Re: Would someone care to translate this Os Mutantes song?



can...@xxxxxxxxx wrote:

> I would still dearly love to have an English translation. :)

That's impossible. Arnaldo Baptista's website says as much:

http://www.arnaldobaptista.com.br/discografia.htm

For the album 'Tecnicolor' (recorded in 1970 and released in 1999), the
Mutantes translated most of the songs into English, "except, obviously
for the concretist and untranslatable 'Bat Macumba.'"

I don't think it's a translation you want, but an explanation.

In typical Tropicalia fashion, the title "Bat Macumba" combines the
north American pop value of Bat Man with the Afro-Brazilian
spiritualist value of macumba. The songwriters then proceed to
deconstruct it syllable by syllable.

Below are three additional commentaries on the song and its influences.
You can no doubt find more on the Web by putting Google to work.

--
Daniella
_______

Daniella Thompson on Brazil:
The Magazine of
Brazilian Music & Culture
http://daniv.blogspot.com

Musica Brasiliensis
http://daniellathompson.com

_________________________________

<http://www.unicamp.br/iel/gel/4publica-estudos-2005-pdfs/bat-macumba-oba-1051.pdf?SQMSESSID=a38ffc79c82bcbe561e1c641326fd16c>

Bat Macumba Oba! A anti-letra da canção
Ana Cristina Fricke Matte

Instituto de Estudos da Linguagem - Universidade Estadual de Campinas
(UNICAMP)

Abstract. The Brazilian song Bat Macumba, from Gilberto Gil, strongly
represents the Tropicalist vanguard movement, whose main characteristic
is
to re-think the musical language itself. Even its lyric does not speak
about the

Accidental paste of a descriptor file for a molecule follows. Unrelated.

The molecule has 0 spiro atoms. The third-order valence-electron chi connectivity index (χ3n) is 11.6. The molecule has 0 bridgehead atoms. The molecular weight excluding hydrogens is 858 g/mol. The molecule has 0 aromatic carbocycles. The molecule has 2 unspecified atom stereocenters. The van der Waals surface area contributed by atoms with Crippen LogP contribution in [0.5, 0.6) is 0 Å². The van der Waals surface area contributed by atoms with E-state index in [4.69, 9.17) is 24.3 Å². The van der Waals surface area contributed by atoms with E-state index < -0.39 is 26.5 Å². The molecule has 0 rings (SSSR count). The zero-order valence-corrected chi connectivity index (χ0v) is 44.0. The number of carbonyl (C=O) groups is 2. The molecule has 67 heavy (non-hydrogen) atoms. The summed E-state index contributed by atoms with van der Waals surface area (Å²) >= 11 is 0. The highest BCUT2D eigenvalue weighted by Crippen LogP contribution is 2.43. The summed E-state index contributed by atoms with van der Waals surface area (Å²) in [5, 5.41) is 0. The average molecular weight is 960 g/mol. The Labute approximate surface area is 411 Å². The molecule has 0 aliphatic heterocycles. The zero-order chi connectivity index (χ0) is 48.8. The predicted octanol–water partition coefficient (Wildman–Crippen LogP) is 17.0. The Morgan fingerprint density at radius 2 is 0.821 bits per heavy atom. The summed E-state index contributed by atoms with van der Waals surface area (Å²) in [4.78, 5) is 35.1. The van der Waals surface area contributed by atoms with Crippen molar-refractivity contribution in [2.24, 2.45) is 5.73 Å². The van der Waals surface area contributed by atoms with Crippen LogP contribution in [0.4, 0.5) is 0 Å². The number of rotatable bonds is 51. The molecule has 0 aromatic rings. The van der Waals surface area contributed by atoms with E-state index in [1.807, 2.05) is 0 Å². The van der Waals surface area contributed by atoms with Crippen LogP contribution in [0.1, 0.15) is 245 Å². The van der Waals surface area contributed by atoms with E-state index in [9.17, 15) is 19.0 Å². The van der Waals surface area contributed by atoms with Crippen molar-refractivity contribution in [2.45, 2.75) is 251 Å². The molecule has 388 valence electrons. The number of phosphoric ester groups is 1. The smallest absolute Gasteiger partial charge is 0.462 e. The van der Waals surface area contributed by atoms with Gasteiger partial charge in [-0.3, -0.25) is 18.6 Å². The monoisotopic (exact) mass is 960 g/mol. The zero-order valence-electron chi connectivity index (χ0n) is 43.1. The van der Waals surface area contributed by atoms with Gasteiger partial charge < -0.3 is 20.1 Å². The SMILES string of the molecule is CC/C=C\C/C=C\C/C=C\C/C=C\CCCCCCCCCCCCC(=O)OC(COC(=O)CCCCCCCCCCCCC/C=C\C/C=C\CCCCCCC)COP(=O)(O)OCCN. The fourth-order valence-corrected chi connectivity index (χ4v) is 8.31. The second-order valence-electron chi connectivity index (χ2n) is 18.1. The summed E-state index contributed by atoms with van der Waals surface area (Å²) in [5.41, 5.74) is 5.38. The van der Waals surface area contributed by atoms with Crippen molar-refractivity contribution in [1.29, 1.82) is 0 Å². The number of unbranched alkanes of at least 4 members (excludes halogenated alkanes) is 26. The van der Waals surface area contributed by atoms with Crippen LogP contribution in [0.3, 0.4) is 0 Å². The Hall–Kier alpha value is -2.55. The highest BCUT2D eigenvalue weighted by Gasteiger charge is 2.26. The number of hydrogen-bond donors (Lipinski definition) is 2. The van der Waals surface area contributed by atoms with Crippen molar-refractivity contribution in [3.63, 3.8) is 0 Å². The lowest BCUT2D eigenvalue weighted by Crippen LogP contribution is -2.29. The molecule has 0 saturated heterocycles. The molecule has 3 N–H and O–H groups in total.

song's language, this song is a kind of meta-song because of its
resources with
few verbal motivation. Almost independently of its litteral sense, it
rebuilds
the meaning by sonorous manipulation or its strophes like was used to
do the
concrete and modern poetry, based in the repetition of done values
token off
and returned with new and brilliant senses. The analysis of this song
motivates
a reflection about the place of the meaning in the popular song and
about the
semi-symbolic systems in the popular Brazilian song studies.

[Ana Cristina Fricke Matte's scholarly article in Portuguese follows on
the same page]

_________________________________

http://www.treblezine.com/viewer.cgi?id=285&type=r

Some of the most interesting songs on the [Os Mutantes] album, however,
are the silliest ones. [...] "Bat Macumba" is grooved-out garage rock
that plays palindrome spelling games with the song's title.
_________________________________

A passage from a deleted chapter in Julian Palacios's book "Beck:
Beautiful Monstrosity":

http://www.whiskeyclone.net/beyond/beautiful.html

It was 1967 in Brazil. As the military tightened its grip on freedom,
the youth rebelled. The repressive regime of General Artur de Costa e
Silva sparked off student protests. One form of that rebellion was
music. Tropicalia was a spontaneous movement in culture and music,
typical of the sixties. Its two leading figures were Gilberto Gil and
Caetano Veloso. Veloso said, 'Tropicalia was a bit shocking we came up
with new things that involved electric guitars, violent poetry, bad
taste, traditional Brazilian music mass, low class successful music,
kitsch, tango, Caribbean things, rock and roll and also our
avant-garde,
so-called serious music.' ('Cry of Conscience' by Scott Adams, Arete
1990)

Tropicalia also made great use of Brazilian modernist concrete poetry,
particularly that of Brazilian poet, Oswald de Andrade (1890-1954).
Andrade was a guru for the movement, conspicuous by his physical
absence
but omnipresent in his influence. Andrade's 1924 manifesto 'Pau Brasil'
called for Brazilians to become cannibals of culture. To eat the West,
the East and expel it as something wholly Brazilian; cultural
anthrophagy.

For music that sought to incorporate chaos, much of Tropicalia was well
structured and thought out according to dictates of concrete poetry,
the
rigour of the avant-garde and magnificent orchestrations. The
Veloso-Gil
song 'Bat Macumba' strung together words in joyous abandon around a
tight structure, each verse dropping words until the middle word was
'bat' and then rebuilt word by word to the end, making a bold,
emblematic 'K' when written on paper.

.